Love and Relationships

[Two Pronged] My husband needs to hurt me before he can get aroused

Margarita Holmes, Jeremy Baer

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[Two Pronged] My husband needs to hurt me before he can get aroused
'It is not every time we have sex but he hurts me enough times that I now hate having sex with him. I, too, wanted to leave him.'

Rappler’s Life and Style section runs an advice column by couple Jeremy Baer and clinical psychologist Dr. Margarita Holmes.

Jeremy has a master’s degree in law from Oxford University. A banker of 37 years who worked in three continents, he has been training with Dr. Holmes for the last 10 years as co-lecturer and, occasionally, as co-therapist, especially with clients whose financial concerns intrude into their daily lives.

Together, they have written two books: Love Triangles: Understanding the Macho-Mistress Mentality and Imported Love: Filipino-Foreign Liaisons.

Dear Dr Holmes and Mr Baer:

My skin crawled when I read the Golden Rain letter last week. I felt I had written it myself. My husband also has a problem, but it is not like Aida’s.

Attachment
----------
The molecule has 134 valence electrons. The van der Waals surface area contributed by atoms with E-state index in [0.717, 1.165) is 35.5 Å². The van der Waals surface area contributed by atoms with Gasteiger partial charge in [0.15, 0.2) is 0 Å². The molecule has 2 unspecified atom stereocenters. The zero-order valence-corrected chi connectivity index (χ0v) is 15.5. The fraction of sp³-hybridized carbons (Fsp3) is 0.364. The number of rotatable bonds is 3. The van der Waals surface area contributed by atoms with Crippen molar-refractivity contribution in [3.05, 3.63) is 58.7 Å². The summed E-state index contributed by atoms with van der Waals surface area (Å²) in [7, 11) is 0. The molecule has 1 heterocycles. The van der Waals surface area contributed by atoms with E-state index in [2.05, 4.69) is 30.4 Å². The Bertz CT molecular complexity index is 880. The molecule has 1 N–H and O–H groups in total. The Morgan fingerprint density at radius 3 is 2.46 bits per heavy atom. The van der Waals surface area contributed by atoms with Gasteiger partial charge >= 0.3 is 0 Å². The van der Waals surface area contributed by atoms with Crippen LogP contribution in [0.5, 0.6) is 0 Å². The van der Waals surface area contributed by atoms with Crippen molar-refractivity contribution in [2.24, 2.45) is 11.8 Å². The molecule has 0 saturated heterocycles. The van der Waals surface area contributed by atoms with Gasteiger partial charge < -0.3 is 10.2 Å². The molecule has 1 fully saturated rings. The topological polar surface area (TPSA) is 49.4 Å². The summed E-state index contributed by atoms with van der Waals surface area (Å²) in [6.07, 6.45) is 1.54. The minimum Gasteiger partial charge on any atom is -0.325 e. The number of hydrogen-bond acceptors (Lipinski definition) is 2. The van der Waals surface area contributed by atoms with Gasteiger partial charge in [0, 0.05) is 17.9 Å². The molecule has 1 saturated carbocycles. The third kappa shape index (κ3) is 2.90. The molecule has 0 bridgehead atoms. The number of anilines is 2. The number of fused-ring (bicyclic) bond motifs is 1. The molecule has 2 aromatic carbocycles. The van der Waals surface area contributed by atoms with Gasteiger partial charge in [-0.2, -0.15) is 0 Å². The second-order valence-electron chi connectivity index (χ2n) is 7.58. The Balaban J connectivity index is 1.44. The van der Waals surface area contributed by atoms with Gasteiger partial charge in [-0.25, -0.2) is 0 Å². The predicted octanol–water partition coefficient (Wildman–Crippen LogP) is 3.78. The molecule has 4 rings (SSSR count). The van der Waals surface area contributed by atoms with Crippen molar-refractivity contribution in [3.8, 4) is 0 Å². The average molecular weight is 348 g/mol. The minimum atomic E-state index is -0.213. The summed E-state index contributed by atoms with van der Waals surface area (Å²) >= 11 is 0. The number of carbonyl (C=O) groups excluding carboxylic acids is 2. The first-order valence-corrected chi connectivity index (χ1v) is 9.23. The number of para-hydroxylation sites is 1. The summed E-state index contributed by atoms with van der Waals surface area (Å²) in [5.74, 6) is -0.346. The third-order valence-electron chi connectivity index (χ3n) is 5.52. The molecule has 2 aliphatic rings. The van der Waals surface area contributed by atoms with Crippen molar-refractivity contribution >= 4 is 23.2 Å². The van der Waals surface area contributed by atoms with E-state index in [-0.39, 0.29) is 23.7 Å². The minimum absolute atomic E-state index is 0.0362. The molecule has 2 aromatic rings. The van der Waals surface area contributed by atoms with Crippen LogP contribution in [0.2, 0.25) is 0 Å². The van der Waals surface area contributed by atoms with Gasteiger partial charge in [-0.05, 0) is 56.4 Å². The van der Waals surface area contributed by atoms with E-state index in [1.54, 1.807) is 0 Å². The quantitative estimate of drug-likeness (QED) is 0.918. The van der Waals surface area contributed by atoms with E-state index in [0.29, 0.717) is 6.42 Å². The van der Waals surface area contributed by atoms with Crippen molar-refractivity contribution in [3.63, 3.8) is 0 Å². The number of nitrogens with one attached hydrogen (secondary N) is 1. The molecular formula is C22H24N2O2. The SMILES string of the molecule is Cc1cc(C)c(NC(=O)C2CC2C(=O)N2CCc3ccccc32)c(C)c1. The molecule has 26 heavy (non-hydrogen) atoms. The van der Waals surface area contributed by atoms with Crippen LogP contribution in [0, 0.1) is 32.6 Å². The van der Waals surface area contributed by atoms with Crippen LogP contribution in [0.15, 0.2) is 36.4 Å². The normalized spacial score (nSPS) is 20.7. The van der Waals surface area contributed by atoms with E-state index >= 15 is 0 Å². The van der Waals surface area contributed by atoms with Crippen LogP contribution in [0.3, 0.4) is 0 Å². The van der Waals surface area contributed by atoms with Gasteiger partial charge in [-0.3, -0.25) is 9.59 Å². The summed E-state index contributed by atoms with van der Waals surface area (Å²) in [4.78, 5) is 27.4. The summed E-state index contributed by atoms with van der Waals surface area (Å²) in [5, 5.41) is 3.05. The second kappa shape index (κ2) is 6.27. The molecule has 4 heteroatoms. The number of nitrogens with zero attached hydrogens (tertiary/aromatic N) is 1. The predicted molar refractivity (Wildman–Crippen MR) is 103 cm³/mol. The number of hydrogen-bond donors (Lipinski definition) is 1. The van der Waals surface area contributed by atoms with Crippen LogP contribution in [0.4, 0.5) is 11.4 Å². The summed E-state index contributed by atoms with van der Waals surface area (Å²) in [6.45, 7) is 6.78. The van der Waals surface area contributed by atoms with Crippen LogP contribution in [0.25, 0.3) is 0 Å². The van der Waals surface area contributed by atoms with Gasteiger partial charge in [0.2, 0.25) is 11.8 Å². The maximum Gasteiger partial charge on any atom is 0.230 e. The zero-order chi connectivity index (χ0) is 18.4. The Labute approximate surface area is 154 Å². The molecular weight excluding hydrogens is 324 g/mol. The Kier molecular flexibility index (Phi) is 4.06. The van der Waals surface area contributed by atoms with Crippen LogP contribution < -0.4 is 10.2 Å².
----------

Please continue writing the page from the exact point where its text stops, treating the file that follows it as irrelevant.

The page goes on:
My husband needs to hurt me before he can get aroused.

It is not every time we have sex but he hurts me enough times that I now hate having sex with him. I, too, wanted to leave him. But where would I go? I have two children with him, will I find another man who will want to provide for another man’s children? This is what he told me when I told him I was leaving.

Other times he just cries, and begged me to stay. He said that, after all, he doesn’t really hurt me. But it does. His slaps hurt.

I want to leave him, but I think I love him. I cannot bear it if he cries. Please help me. Is it true that no man wants to take care of another man’s children?


Dear Magda,

Thank you for your email.

Perhaps the first thing to clarify is that your husband’s behavior might well be a fetish if there were mutual consent but it is probably a criminal act (see Republic Act no. 9262, The Anti-Violence against Women and Their Children Act of 2004) if there is coercion rather than consent.